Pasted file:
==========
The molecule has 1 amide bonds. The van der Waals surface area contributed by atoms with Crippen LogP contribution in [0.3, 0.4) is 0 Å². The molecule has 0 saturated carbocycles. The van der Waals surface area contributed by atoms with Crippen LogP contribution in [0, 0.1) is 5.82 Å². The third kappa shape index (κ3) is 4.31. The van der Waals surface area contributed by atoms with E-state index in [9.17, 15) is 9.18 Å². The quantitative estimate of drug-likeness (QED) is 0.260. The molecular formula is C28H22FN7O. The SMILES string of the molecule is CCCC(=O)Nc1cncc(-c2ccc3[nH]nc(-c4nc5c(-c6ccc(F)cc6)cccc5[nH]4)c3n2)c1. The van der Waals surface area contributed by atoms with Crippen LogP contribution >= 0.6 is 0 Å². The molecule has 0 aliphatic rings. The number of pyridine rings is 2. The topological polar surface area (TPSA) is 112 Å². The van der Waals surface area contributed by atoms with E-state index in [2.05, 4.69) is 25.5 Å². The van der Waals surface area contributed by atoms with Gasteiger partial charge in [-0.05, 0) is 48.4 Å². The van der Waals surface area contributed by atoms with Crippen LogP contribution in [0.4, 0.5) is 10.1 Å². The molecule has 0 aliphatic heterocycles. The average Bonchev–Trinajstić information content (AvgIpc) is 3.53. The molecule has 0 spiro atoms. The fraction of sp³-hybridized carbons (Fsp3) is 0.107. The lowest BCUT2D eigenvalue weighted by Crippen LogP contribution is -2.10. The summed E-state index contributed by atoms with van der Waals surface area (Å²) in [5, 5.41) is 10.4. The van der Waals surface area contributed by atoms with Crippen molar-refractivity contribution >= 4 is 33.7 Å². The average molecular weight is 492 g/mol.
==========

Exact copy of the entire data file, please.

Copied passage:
The molecule has 1 amide bonds. The van der Waals surface area contributed by atoms with Crippen LogP contribution in [0.3, 0.4) is 0 Å². The molecule has 0 saturated carbocycles. The van der Waals surface area contributed by atoms with Crippen LogP contribution in [0, 0.1) is 5.82 Å². The third kappa shape index (κ3) is 4.31. The van der Waals surface area contributed by atoms with E-state index in [9.17, 15) is 9.18 Å². The quantitative estimate of drug-likeness (QED) is 0.260. The molecular formula is C28H22FN7O. The SMILES string of the molecule is CCCC(=O)Nc1cncc(-c2ccc3[nH]nc(-c4nc5c(-c6ccc(F)cc6)cccc5[nH]4)c3n2)c1. The van der Waals surface area contributed by atoms with Crippen LogP contribution >= 0.6 is 0 Å². The molecule has 0 aliphatic rings. The number of pyridine rings is 2. The topological polar surface area (TPSA) is 112 Å². The van der Waals surface area contributed by atoms with E-state index in [2.05, 4.69) is 25.5 Å². The van der Waals surface area contributed by atoms with Gasteiger partial charge in [-0.05, 0) is 48.4 Å². The van der Waals surface area contributed by atoms with Crippen LogP contribution in [0.4, 0.5) is 10.1 Å². The molecule has 0 aliphatic heterocycles. The average Bonchev–Trinajstić information content (AvgIpc) is 3.53. The molecule has 0 spiro atoms. The fraction of sp³-hybridized carbons (Fsp3) is 0.107. The lowest BCUT2D eigenvalue weighted by Crippen LogP contribution is -2.10. The summed E-state index contributed by atoms with van der Waals surface area (Å²) in [5, 5.41) is 10.4. The van der Waals surface area contributed by atoms with Crippen molar-refractivity contribution >= 4 is 33.7 Å². The average molecular weight is 492 g/mol.